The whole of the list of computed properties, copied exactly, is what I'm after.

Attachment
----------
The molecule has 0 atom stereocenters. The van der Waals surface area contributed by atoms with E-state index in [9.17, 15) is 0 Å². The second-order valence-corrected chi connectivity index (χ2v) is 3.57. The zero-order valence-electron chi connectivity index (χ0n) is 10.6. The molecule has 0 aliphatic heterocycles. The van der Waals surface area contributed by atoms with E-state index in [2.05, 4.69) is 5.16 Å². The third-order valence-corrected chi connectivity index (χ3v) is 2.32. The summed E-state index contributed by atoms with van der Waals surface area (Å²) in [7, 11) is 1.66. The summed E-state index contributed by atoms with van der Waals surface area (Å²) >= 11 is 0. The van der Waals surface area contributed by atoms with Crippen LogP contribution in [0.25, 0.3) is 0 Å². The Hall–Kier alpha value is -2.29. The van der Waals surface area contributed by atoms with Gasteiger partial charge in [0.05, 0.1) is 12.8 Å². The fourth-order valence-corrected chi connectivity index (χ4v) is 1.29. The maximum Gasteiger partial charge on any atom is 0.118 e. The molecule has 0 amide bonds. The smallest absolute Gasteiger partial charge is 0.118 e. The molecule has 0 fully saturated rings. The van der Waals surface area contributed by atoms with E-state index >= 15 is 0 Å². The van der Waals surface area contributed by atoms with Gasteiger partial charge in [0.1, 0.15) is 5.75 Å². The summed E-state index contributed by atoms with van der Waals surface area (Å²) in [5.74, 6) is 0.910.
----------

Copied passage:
The molecule has 0 atom stereocenters. The van der Waals surface area contributed by atoms with E-state index in [9.17, 15) is 0 Å². The second-order valence-corrected chi connectivity index (χ2v) is 3.57. The zero-order valence-electron chi connectivity index (χ0n) is 10.6. The molecule has 0 aliphatic heterocycles. The van der Waals surface area contributed by atoms with E-state index in [2.05, 4.69) is 5.16 Å². The third-order valence-corrected chi connectivity index (χ3v) is 2.32. The summed E-state index contributed by atoms with van der Waals surface area (Å²) in [7, 11) is 1.66. The summed E-state index contributed by atoms with van der Waals surface area (Å²) >= 11 is 0. The van der Waals surface area contributed by atoms with Crippen LogP contribution in [0.25, 0.3) is 0 Å². The Hall–Kier alpha value is -2.29. The van der Waals surface area contributed by atoms with Gasteiger partial charge in [0.05, 0.1) is 12.8 Å². The fourth-order valence-corrected chi connectivity index (χ4v) is 1.29. The maximum Gasteiger partial charge on any atom is 0.118 e. The molecule has 0 amide bonds. The smallest absolute Gasteiger partial charge is 0.118 e. The molecule has 0 fully saturated rings. The van der Waals surface area contributed by atoms with E-state index >= 15 is 0 Å². The van der Waals surface area contributed by atoms with Gasteiger partial charge in [0.1, 0.15) is 5.75 Å². The summed E-state index contributed by atoms with van der Waals surface area (Å²) in [5.74, 6) is 0.910.